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Battleground Bodies

Gender and Sexuality in Mozambican Literature

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Eleanor K. Jones

This is the first book to provide a comparative exploration of the gendered and sexual body in Mozambican literature, engaging with the work of six authors spanning different generations, styles and aesthetics. The study begins by providing a detailed and innovative survey of the dynamics of gender, sexuality and power in the Portuguese colonial and Mozambican post-independence contexts, from the nineteenth century to the turn of the millennium. This initial investigation provides the sociohistorical backdrop for in-depth analyses of representations, uses and subversions of the body in poetry and prose fiction by José Craveirinha, Noémia de Sousa, Lília Momplé, Ungulani Ba Ka Khosa, Paulina Chiziane and Suleiman Cassamo. Using a wide and interdisciplinary range of theoretical frameworks, the book offers a fresh and creative new perspective on Mozambican history, political life and literary output.

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Chapter 2: Unma(s)king Hegemony: Negotiating Masculinities in José Craveirinha and Paulina Chiziane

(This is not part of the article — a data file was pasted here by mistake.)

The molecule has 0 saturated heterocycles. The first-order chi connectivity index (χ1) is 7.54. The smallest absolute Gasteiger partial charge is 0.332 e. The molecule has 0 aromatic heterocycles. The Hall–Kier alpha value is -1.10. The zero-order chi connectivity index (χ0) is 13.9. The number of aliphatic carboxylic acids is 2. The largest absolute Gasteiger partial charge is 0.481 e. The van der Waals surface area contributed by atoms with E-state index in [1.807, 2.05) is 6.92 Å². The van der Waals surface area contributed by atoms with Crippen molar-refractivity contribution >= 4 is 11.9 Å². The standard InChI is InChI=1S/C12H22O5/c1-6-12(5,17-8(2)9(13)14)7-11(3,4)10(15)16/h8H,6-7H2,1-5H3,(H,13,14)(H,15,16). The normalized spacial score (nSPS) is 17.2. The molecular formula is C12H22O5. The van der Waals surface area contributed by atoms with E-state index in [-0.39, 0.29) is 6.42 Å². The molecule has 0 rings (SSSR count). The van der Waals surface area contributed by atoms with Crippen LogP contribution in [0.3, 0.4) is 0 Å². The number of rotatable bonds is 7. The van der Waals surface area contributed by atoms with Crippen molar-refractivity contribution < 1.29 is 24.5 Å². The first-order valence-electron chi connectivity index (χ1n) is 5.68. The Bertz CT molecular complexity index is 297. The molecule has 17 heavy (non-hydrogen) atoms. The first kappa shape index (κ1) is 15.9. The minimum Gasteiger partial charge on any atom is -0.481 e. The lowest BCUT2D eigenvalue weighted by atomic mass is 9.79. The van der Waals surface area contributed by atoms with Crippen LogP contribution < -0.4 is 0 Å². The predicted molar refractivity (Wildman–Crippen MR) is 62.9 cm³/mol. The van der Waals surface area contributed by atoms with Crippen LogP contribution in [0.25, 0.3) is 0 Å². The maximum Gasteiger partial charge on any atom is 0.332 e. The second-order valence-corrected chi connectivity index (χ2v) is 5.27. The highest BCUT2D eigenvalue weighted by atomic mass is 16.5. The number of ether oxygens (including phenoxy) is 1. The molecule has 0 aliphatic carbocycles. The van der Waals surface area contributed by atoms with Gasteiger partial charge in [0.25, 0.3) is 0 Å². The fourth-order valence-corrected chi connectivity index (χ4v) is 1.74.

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Chapter 2 Unma(s)king Hegemony: Negotiating Masculinities in José Craveirinha and Paulina Chiziane1 Tomorrow there will be no master left, because everybody will be the master of himself. This is the lesson of poetry and it is essential for the success of the Revolution. — ‘The Role of Poetry in the Mozambican Revolution’ (1969: 32) The task of foregrounding the historically marginalized experiences of women has remained axiomatic to feminist gender scholarship since its earliest inception. In a world in which the putatively universal subject of philosophical and political enquiry is still assumed as male, and in which attempts to alter this status quo are diminished in academia as specialist or niche efforts, the privileging of women’s histories has rightly been recog- nized by scholars of gender as a foundational priority. The late 1980s rise of theoretical schemata based on the contingency of gendered categories served to spark an increased engagement of feminist theory with the study of men as gendered subjects themselves, but the development of masculinity studies has nonetheless remained a slow process; as Scott Coltrane affirms, ‘research on men is as old as scholarship itself, but a focus on masculinity, or men as explicitly gendered individuals, is relatively recent’ (1994: 41). The study of gender in African contexts, itself a nascent field, has presented in a similar pattern, with gender becoming a ‘major research focus’ while the default universality of the male subject precluded gendered analysis 1 This chapter is an expanded version of an article originally...

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